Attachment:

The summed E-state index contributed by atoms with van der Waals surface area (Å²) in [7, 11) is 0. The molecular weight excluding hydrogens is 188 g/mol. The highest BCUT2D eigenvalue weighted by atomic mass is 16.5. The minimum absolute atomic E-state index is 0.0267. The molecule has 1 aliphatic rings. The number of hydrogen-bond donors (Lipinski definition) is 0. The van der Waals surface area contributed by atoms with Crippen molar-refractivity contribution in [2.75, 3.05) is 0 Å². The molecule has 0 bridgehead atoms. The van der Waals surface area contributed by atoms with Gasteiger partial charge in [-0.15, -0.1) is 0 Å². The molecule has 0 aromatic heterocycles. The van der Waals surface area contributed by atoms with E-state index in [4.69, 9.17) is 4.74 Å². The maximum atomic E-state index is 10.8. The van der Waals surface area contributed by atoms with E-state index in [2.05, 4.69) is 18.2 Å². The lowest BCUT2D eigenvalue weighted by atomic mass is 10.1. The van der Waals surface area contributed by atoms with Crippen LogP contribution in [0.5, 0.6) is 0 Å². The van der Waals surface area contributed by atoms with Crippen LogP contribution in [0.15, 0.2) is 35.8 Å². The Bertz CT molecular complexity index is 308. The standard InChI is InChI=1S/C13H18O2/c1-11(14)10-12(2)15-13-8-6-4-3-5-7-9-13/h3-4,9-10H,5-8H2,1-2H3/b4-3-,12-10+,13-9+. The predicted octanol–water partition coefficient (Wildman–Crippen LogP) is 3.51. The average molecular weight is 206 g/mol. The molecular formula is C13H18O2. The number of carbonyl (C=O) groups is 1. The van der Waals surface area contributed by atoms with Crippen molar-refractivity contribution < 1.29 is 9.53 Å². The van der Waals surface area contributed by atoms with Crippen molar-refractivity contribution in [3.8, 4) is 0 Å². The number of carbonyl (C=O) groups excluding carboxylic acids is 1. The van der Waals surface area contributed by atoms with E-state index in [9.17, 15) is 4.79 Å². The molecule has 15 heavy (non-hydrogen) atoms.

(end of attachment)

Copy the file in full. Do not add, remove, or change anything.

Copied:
The summed E-state index contributed by atoms with van der Waals surface area (Å²) in [7, 11) is 0. The molecular weight excluding hydrogens is 188 g/mol. The highest BCUT2D eigenvalue weighted by atomic mass is 16.5. The minimum absolute atomic E-state index is 0.0267. The molecule has 1 aliphatic rings. The number of hydrogen-bond donors (Lipinski definition) is 0. The van der Waals surface area contributed by atoms with Crippen molar-refractivity contribution in [2.75, 3.05) is 0 Å². The molecule has 0 bridgehead atoms. The van der Waals surface area contributed by atoms with Gasteiger partial charge in [-0.15, -0.1) is 0 Å². The molecule has 0 aromatic heterocycles. The van der Waals surface area contributed by atoms with E-state index in [4.69, 9.17) is 4.74 Å². The maximum atomic E-state index is 10.8. The van der Waals surface area contributed by atoms with E-state index in [2.05, 4.69) is 18.2 Å². The lowest BCUT2D eigenvalue weighted by atomic mass is 10.1. The van der Waals surface area contributed by atoms with Crippen LogP contribution in [0.5, 0.6) is 0 Å². The van der Waals surface area contributed by atoms with Crippen LogP contribution in [0.15, 0.2) is 35.8 Å². The Bertz CT molecular complexity index is 308. The standard InChI is InChI=1S/C13H18O2/c1-11(14)10-12(2)15-13-8-6-4-3-5-7-9-13/h3-4,9-10H,5-8H2,1-2H3/b4-3-,12-10+,13-9+. The predicted octanol–water partition coefficient (Wildman–Crippen LogP) is 3.51. The average molecular weight is 206 g/mol. The molecular formula is C13H18O2. The number of carbonyl (C=O) groups is 1. The van der Waals surface area contributed by atoms with Crippen molar-refractivity contribution < 1.29 is 9.53 Å². The van der Waals surface area contributed by atoms with Crippen molar-refractivity contribution in [3.8, 4) is 0 Å². The number of carbonyl (C=O) groups excluding carboxylic acids is 1. The van der Waals surface area contributed by atoms with E-state index in [9.17, 15) is 4.79 Å². The molecule has 15 heavy (non-hydrogen) atoms.